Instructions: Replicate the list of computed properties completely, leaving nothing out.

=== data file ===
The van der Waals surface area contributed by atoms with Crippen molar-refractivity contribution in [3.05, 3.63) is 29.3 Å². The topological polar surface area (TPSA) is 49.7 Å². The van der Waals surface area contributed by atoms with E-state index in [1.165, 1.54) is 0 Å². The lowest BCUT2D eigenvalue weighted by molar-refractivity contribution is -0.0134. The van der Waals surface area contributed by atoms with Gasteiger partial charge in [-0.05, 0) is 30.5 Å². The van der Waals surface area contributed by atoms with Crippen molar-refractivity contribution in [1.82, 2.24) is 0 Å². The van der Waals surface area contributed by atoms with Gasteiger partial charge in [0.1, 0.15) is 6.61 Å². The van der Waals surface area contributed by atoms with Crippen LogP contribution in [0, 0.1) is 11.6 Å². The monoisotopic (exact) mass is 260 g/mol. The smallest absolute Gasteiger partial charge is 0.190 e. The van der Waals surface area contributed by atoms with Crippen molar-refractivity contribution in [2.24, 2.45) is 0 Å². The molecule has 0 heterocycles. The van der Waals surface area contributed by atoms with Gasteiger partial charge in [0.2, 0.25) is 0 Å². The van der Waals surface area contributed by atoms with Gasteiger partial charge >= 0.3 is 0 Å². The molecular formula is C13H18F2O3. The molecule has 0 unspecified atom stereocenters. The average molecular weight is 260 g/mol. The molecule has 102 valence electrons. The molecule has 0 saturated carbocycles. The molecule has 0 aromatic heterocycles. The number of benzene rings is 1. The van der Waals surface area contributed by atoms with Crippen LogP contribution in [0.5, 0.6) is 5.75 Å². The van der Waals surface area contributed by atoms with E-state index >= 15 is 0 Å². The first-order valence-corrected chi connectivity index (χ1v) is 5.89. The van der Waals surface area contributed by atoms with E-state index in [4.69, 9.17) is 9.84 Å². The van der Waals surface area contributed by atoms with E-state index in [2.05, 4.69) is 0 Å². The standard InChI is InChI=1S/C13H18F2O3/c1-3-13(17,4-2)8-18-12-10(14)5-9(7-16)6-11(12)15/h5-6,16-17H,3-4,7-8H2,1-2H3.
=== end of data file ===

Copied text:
The van der Waals surface area contributed by atoms with Crippen molar-refractivity contribution in [3.05, 3.63) is 29.3 Å². The topological polar surface area (TPSA) is 49.7 Å². The van der Waals surface area contributed by atoms with E-state index in [1.165, 1.54) is 0 Å². The lowest BCUT2D eigenvalue weighted by molar-refractivity contribution is -0.0134. The van der Waals surface area contributed by atoms with Gasteiger partial charge in [-0.05, 0) is 30.5 Å². The van der Waals surface area contributed by atoms with Crippen molar-refractivity contribution in [1.82, 2.24) is 0 Å². The van der Waals surface area contributed by atoms with Gasteiger partial charge in [0.1, 0.15) is 6.61 Å². The van der Waals surface area contributed by atoms with Crippen LogP contribution in [0, 0.1) is 11.6 Å². The monoisotopic (exact) mass is 260 g/mol. The smallest absolute Gasteiger partial charge is 0.190 e. The van der Waals surface area contributed by atoms with Crippen molar-refractivity contribution in [2.24, 2.45) is 0 Å². The molecule has 0 heterocycles. The van der Waals surface area contributed by atoms with Gasteiger partial charge in [0.2, 0.25) is 0 Å². The van der Waals surface area contributed by atoms with Gasteiger partial charge >= 0.3 is 0 Å². The molecular formula is C13H18F2O3. The molecule has 0 unspecified atom stereocenters. The average molecular weight is 260 g/mol. The molecule has 102 valence electrons. The molecule has 0 saturated carbocycles. The molecule has 0 aromatic heterocycles. The number of benzene rings is 1. The van der Waals surface area contributed by atoms with Crippen LogP contribution in [0.5, 0.6) is 5.75 Å². The van der Waals surface area contributed by atoms with E-state index >= 15 is 0 Å². The first-order valence-corrected chi connectivity index (χ1v) is 5.89. The van der Waals surface area contributed by atoms with E-state index in [4.69, 9.17) is 9.84 Å². The van der Waals surface area contributed by atoms with E-state index in [2.05, 4.69) is 0 Å². The standard InChI is InChI=1S/C13H18F2O3/c1-3-13(17,4-2)8-18-12-10(14)5-9(7-16)6-11(12)15/h5-6,16-17H,3-4,7-8H2,1-2H3.